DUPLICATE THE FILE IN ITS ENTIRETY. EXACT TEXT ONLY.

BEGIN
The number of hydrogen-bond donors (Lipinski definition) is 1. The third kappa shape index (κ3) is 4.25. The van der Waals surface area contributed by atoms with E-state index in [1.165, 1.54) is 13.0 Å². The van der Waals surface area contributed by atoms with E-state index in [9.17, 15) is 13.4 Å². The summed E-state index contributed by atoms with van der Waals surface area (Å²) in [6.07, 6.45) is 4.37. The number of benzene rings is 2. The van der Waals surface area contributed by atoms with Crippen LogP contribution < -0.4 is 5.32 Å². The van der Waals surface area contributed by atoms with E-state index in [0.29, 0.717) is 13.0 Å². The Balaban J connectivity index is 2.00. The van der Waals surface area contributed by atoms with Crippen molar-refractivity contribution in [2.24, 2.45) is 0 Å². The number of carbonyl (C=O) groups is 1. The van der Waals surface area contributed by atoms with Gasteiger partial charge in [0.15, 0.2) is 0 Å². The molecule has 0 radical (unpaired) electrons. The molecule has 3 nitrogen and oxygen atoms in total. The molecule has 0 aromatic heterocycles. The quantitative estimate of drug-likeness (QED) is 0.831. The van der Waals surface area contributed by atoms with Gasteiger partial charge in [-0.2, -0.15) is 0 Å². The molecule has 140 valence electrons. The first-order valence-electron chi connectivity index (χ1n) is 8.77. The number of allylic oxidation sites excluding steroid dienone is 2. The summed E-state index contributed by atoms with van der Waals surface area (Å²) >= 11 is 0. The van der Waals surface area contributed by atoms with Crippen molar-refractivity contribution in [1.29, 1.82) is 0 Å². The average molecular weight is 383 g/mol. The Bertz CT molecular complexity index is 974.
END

The number of hydrogen-bond donors (Lipinski definition) is 1. The third kappa shape index (κ3) is 4.25. The van der Waals surface area contributed by atoms with E-state index in [1.165, 1.54) is 13.0 Å². The van der Waals surface area contributed by atoms with E-state index in [9.17, 15) is 13.4 Å². The summed E-state index contributed by atoms with van der Waals surface area (Å²) in [6.07, 6.45) is 4.37. The number of benzene rings is 2. The van der Waals surface area contributed by atoms with Crippen LogP contribution < -0.4 is 5.32 Å². The van der Waals surface area contributed by atoms with E-state index in [0.29, 0.717) is 13.0 Å². The Balaban J connectivity index is 2.00. The van der Waals surface area contributed by atoms with Crippen molar-refractivity contribution in [2.24, 2.45) is 0 Å². The number of carbonyl (C=O) groups is 1. The van der Waals surface area contributed by atoms with Gasteiger partial charge in [0.15, 0.2) is 0 Å². The molecule has 0 radical (unpaired) electrons. The molecule has 3 nitrogen and oxygen atoms in total. The molecule has 0 aromatic heterocycles. The quantitative estimate of drug-likeness (QED) is 0.831. The van der Waals surface area contributed by atoms with Gasteiger partial charge in [-0.2, -0.15) is 0 Å². The molecule has 140 valence electrons. The first-order valence-electron chi connectivity index (χ1n) is 8.77. The number of allylic oxidation sites excluding steroid dienone is 2. The summed E-state index contributed by atoms with van der Waals surface area (Å²) >= 11 is 0. The van der Waals surface area contributed by atoms with Crippen molar-refractivity contribution in [1.29, 1.82) is 0 Å². The average molecular weight is 383 g/mol. The Bertz CT molecular complexity index is 974.